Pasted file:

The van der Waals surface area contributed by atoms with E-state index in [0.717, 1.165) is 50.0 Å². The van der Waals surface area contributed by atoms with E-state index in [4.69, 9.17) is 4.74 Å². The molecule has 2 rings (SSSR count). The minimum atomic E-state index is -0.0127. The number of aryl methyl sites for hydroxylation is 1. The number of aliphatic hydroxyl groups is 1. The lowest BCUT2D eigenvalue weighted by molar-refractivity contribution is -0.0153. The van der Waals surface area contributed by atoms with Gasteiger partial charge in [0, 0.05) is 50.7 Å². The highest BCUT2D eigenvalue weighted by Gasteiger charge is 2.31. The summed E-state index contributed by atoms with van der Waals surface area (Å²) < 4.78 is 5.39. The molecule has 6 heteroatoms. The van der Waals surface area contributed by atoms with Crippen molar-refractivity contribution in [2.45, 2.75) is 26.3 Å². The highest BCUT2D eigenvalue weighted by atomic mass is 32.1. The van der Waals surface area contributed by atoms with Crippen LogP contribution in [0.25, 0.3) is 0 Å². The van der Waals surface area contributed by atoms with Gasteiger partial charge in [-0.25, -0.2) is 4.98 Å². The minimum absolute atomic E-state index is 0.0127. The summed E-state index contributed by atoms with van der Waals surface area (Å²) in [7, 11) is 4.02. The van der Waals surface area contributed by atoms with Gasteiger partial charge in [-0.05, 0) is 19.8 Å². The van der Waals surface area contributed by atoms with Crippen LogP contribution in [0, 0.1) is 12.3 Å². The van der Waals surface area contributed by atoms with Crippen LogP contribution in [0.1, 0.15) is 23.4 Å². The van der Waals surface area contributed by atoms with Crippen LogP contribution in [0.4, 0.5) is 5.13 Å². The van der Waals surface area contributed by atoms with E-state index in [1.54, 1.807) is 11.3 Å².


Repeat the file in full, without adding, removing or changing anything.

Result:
The van der Waals surface area contributed by atoms with E-state index in [0.717, 1.165) is 50.0 Å². The van der Waals surface area contributed by atoms with E-state index in [4.69, 9.17) is 4.74 Å². The molecule has 2 rings (SSSR count). The minimum atomic E-state index is -0.0127. The number of aryl methyl sites for hydroxylation is 1. The number of aliphatic hydroxyl groups is 1. The lowest BCUT2D eigenvalue weighted by molar-refractivity contribution is -0.0153. The van der Waals surface area contributed by atoms with Gasteiger partial charge in [0, 0.05) is 50.7 Å². The highest BCUT2D eigenvalue weighted by Gasteiger charge is 2.31. The summed E-state index contributed by atoms with van der Waals surface area (Å²) < 4.78 is 5.39. The molecule has 6 heteroatoms. The van der Waals surface area contributed by atoms with Crippen molar-refractivity contribution in [2.45, 2.75) is 26.3 Å². The highest BCUT2D eigenvalue weighted by atomic mass is 32.1. The van der Waals surface area contributed by atoms with Crippen LogP contribution in [0.25, 0.3) is 0 Å². The van der Waals surface area contributed by atoms with Gasteiger partial charge in [-0.25, -0.2) is 4.98 Å². The minimum absolute atomic E-state index is 0.0127. The summed E-state index contributed by atoms with van der Waals surface area (Å²) in [7, 11) is 4.02. The van der Waals surface area contributed by atoms with Gasteiger partial charge in [-0.05, 0) is 19.8 Å². The van der Waals surface area contributed by atoms with Crippen LogP contribution in [0, 0.1) is 12.3 Å². The van der Waals surface area contributed by atoms with Crippen LogP contribution in [0.1, 0.15) is 23.4 Å². The van der Waals surface area contributed by atoms with Crippen LogP contribution in [0.4, 0.5) is 5.13 Å². The van der Waals surface area contributed by atoms with E-state index in [1.54, 1.807) is 11.3 Å².